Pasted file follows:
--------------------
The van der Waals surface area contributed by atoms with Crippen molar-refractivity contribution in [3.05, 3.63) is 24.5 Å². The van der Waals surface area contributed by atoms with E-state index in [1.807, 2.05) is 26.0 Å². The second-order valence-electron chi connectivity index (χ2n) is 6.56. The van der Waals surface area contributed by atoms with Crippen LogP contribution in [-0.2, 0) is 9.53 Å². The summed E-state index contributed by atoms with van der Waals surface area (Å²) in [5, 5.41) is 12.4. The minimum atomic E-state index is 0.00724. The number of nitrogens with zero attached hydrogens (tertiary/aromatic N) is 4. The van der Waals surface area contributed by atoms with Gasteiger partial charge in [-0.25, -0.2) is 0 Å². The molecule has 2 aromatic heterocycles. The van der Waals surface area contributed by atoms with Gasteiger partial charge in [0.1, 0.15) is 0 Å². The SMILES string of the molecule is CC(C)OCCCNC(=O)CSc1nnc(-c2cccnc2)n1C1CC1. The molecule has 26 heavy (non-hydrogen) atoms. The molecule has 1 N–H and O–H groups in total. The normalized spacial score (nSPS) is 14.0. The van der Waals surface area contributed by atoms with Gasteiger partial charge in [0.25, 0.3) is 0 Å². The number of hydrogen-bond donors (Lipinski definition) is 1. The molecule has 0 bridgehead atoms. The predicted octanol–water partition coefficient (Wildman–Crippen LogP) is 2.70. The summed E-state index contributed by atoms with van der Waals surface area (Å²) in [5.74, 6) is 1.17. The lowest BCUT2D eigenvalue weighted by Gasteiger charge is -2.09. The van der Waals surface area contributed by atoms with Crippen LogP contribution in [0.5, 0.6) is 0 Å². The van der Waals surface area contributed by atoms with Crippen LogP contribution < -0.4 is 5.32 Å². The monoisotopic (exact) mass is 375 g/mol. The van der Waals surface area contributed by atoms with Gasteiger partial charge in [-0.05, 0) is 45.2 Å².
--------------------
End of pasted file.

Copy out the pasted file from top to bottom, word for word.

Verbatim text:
The van der Waals surface area contributed by atoms with Crippen molar-refractivity contribution in [3.05, 3.63) is 24.5 Å². The van der Waals surface area contributed by atoms with E-state index in [1.807, 2.05) is 26.0 Å². The second-order valence-electron chi connectivity index (χ2n) is 6.56. The van der Waals surface area contributed by atoms with Crippen LogP contribution in [-0.2, 0) is 9.53 Å². The summed E-state index contributed by atoms with van der Waals surface area (Å²) in [5, 5.41) is 12.4. The minimum atomic E-state index is 0.00724. The number of nitrogens with zero attached hydrogens (tertiary/aromatic N) is 4. The van der Waals surface area contributed by atoms with Gasteiger partial charge in [-0.25, -0.2) is 0 Å². The molecule has 2 aromatic heterocycles. The van der Waals surface area contributed by atoms with Gasteiger partial charge in [0.1, 0.15) is 0 Å². The SMILES string of the molecule is CC(C)OCCCNC(=O)CSc1nnc(-c2cccnc2)n1C1CC1. The molecule has 26 heavy (non-hydrogen) atoms. The molecule has 1 N–H and O–H groups in total. The normalized spacial score (nSPS) is 14.0. The van der Waals surface area contributed by atoms with Gasteiger partial charge in [0.25, 0.3) is 0 Å². The number of hydrogen-bond donors (Lipinski definition) is 1. The molecule has 0 bridgehead atoms. The predicted octanol–water partition coefficient (Wildman–Crippen LogP) is 2.70. The summed E-state index contributed by atoms with van der Waals surface area (Å²) in [5.74, 6) is 1.17. The lowest BCUT2D eigenvalue weighted by Gasteiger charge is -2.09. The van der Waals surface area contributed by atoms with Crippen LogP contribution in [0.5, 0.6) is 0 Å². The van der Waals surface area contributed by atoms with Crippen LogP contribution < -0.4 is 5.32 Å². The monoisotopic (exact) mass is 375 g/mol. The van der Waals surface area contributed by atoms with Gasteiger partial charge in [-0.05, 0) is 45.2 Å².